Sharp rise in plane crash deaths in 2018, despite 'enormous progress' in safety
There was a sharp increase in the number of deaths resulting from air crashes last year, according to new figures.
There were 556 fatalities from 15 airliner accidents in 2018 – up from 44 deaths from 10 accidents in 2017, according to figures released by the Aviation Safety Network (ASN).
It means that 2018 was worse than the five-year average of 14 accidents and 480 fatalities – while 2017 was the safest year in aviation history, the ASN said.
Netherlands-based ASN said that 12 of the accidents in 2018 involved passenger flights, while three related to cargo flights.
The accident with the highest number of deaths in 2018 was October’s Lion Air crash in Indonesia – which left 189 people dead.
The Boeing 737 Max plane crashed into the Java Sea shortly after take off from Jakarta. It was reported that a preliminary study found it had previously suffered technical problems.
ASN suggests that safety has been improving over the past 20 years, and at a time when there has been strong demand for worldwide air traffic.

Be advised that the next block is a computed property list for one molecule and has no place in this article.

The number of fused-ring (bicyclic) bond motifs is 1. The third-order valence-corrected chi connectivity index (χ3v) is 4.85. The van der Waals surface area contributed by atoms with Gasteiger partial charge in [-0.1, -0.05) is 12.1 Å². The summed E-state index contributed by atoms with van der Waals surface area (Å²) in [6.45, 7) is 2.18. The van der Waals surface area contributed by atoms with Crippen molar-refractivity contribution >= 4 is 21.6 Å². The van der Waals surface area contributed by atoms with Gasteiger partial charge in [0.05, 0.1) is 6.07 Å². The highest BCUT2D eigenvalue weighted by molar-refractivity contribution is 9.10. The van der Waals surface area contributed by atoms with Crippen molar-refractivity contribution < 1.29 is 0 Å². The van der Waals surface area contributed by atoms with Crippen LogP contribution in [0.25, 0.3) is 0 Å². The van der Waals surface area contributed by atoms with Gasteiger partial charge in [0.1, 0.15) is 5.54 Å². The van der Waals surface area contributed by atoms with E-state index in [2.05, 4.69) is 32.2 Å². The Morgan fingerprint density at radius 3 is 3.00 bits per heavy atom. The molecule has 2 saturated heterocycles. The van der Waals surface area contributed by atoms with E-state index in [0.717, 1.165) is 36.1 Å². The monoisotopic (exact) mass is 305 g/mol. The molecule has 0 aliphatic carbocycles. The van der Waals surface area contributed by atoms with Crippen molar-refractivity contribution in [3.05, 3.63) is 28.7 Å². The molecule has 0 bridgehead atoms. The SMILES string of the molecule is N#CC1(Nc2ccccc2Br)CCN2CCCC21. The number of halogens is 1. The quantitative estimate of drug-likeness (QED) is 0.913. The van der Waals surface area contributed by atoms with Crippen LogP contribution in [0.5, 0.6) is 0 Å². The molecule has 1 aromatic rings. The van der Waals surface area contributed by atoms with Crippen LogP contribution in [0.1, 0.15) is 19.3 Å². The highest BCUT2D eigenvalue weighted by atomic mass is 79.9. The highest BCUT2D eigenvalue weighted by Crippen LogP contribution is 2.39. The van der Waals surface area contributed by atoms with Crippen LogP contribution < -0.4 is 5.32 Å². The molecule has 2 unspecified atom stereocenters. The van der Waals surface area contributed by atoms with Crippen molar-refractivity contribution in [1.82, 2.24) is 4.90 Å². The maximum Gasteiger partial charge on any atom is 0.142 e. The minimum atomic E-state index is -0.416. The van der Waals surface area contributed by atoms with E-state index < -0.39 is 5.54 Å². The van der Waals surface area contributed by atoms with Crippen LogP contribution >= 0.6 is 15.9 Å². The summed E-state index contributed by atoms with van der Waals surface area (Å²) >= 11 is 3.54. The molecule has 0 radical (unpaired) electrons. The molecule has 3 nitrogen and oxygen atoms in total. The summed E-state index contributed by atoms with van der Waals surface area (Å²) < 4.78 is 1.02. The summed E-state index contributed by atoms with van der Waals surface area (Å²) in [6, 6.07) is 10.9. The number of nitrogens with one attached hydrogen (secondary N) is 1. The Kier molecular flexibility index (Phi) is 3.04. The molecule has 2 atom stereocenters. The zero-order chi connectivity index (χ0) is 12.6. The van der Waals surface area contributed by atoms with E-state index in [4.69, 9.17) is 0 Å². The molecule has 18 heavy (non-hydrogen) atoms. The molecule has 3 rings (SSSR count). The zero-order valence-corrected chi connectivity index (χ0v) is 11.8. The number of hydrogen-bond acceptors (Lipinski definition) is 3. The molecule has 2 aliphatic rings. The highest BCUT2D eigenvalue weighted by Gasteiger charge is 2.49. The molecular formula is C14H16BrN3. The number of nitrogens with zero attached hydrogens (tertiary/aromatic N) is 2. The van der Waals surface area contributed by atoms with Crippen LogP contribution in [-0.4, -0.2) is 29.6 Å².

Chief executive Harro Ranter said: “If the accident rate had remained the same as 10 years ago, there would have been 39 fatal accidents last year.
“At the accident rate of the year 2000, there would have been even 64 fatal accidents. This shows the enormous progress in terms of safety in the past two decades.”
ASN described loss of control (LOC) accidents as being a major safety concern in the aviation industry over the past five years, as these accounted for at least 10 of the 25 worst accidents – most of which were described as “not survivable”.
2017 was the safest year in aviation history, the Network said, with just 10 fatal accidents involving commercial flights, resulting in 44 deaths.
The deadliest year of all time was 1972, when 2,469 people died in 55 accidents involving commercial flights - despite there being just 9.5 million departures.
Read more:2017 was the safest year in aviation history – but which was the deadliest?